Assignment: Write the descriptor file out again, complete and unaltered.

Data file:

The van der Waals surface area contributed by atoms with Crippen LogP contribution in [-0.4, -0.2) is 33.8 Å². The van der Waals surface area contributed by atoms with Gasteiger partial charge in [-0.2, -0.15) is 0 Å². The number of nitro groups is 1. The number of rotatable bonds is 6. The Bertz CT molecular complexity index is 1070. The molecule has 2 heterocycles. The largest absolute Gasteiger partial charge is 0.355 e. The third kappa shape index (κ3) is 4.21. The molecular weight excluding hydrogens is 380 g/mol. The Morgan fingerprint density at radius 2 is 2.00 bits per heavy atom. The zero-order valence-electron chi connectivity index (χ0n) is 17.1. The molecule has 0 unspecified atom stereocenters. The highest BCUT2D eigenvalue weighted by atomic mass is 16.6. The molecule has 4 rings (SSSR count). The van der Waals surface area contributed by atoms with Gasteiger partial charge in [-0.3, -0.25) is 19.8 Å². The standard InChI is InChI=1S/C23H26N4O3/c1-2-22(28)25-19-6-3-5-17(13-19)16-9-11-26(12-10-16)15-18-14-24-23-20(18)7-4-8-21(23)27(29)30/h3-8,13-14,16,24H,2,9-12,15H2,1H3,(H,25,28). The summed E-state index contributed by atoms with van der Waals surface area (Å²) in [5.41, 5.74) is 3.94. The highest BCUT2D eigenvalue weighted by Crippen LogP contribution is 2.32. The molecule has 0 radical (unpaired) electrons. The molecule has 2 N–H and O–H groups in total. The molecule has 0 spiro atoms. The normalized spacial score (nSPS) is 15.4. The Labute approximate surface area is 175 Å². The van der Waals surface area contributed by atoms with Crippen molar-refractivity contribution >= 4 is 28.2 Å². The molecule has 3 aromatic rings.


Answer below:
The van der Waals surface area contributed by atoms with Crippen LogP contribution in [-0.4, -0.2) is 33.8 Å². The van der Waals surface area contributed by atoms with Gasteiger partial charge in [-0.2, -0.15) is 0 Å². The number of nitro groups is 1. The number of rotatable bonds is 6. The Bertz CT molecular complexity index is 1070. The molecule has 2 heterocycles. The largest absolute Gasteiger partial charge is 0.355 e. The third kappa shape index (κ3) is 4.21. The molecular weight excluding hydrogens is 380 g/mol. The Morgan fingerprint density at radius 2 is 2.00 bits per heavy atom. The zero-order valence-electron chi connectivity index (χ0n) is 17.1. The molecule has 0 unspecified atom stereocenters. The highest BCUT2D eigenvalue weighted by atomic mass is 16.6. The molecule has 4 rings (SSSR count). The van der Waals surface area contributed by atoms with Gasteiger partial charge in [-0.3, -0.25) is 19.8 Å². The standard InChI is InChI=1S/C23H26N4O3/c1-2-22(28)25-19-6-3-5-17(13-19)16-9-11-26(12-10-16)15-18-14-24-23-20(18)7-4-8-21(23)27(29)30/h3-8,13-14,16,24H,2,9-12,15H2,1H3,(H,25,28). The summed E-state index contributed by atoms with van der Waals surface area (Å²) in [5.41, 5.74) is 3.94. The highest BCUT2D eigenvalue weighted by Crippen LogP contribution is 2.32. The molecule has 0 radical (unpaired) electrons. The molecule has 2 N–H and O–H groups in total. The molecule has 0 spiro atoms. The normalized spacial score (nSPS) is 15.4. The Labute approximate surface area is 175 Å². The van der Waals surface area contributed by atoms with Crippen molar-refractivity contribution >= 4 is 28.2 Å². The molecule has 3 aromatic rings.